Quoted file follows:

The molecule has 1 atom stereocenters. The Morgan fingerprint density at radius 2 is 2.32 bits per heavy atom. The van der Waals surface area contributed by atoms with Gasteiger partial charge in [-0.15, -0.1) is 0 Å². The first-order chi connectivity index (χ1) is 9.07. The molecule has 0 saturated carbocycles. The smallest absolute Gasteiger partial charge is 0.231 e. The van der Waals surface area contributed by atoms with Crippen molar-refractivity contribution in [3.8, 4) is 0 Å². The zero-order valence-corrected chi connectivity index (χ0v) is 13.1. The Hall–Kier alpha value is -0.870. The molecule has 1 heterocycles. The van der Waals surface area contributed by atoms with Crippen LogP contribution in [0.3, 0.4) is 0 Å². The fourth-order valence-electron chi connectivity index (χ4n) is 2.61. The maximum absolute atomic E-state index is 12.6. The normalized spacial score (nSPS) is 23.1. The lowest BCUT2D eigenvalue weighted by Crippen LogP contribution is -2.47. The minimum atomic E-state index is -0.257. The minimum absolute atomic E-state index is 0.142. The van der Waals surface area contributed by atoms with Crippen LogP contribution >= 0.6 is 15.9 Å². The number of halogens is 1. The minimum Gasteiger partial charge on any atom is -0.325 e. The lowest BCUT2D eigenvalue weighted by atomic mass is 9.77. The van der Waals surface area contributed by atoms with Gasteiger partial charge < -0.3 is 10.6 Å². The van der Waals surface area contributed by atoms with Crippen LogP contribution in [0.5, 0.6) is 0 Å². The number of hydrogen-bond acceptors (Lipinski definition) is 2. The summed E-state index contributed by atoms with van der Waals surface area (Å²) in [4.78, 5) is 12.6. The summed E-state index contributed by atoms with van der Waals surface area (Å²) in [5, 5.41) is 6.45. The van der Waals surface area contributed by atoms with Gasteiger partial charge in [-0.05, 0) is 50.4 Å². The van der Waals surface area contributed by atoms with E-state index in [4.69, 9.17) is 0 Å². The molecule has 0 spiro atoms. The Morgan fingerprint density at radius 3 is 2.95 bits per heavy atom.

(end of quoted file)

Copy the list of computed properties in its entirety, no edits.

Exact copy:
The molecule has 1 atom stereocenters. The Morgan fingerprint density at radius 2 is 2.32 bits per heavy atom. The van der Waals surface area contributed by atoms with Gasteiger partial charge in [-0.15, -0.1) is 0 Å². The first-order chi connectivity index (χ1) is 9.07. The molecule has 0 saturated carbocycles. The smallest absolute Gasteiger partial charge is 0.231 e. The van der Waals surface area contributed by atoms with Crippen molar-refractivity contribution in [3.8, 4) is 0 Å². The zero-order valence-corrected chi connectivity index (χ0v) is 13.1. The Hall–Kier alpha value is -0.870. The molecule has 1 heterocycles. The van der Waals surface area contributed by atoms with Crippen LogP contribution in [0.3, 0.4) is 0 Å². The fourth-order valence-electron chi connectivity index (χ4n) is 2.61. The maximum absolute atomic E-state index is 12.6. The normalized spacial score (nSPS) is 23.1. The lowest BCUT2D eigenvalue weighted by Crippen LogP contribution is -2.47. The minimum atomic E-state index is -0.257. The minimum absolute atomic E-state index is 0.142. The van der Waals surface area contributed by atoms with Crippen LogP contribution >= 0.6 is 15.9 Å². The number of halogens is 1. The minimum Gasteiger partial charge on any atom is -0.325 e. The lowest BCUT2D eigenvalue weighted by atomic mass is 9.77. The van der Waals surface area contributed by atoms with Gasteiger partial charge < -0.3 is 10.6 Å². The van der Waals surface area contributed by atoms with Crippen LogP contribution in [0.5, 0.6) is 0 Å². The number of hydrogen-bond acceptors (Lipinski definition) is 2. The summed E-state index contributed by atoms with van der Waals surface area (Å²) in [4.78, 5) is 12.6. The summed E-state index contributed by atoms with van der Waals surface area (Å²) in [5, 5.41) is 6.45. The van der Waals surface area contributed by atoms with Gasteiger partial charge in [-0.05, 0) is 50.4 Å². The van der Waals surface area contributed by atoms with E-state index in [4.69, 9.17) is 0 Å². The molecule has 0 spiro atoms. The Morgan fingerprint density at radius 3 is 2.95 bits per heavy atom.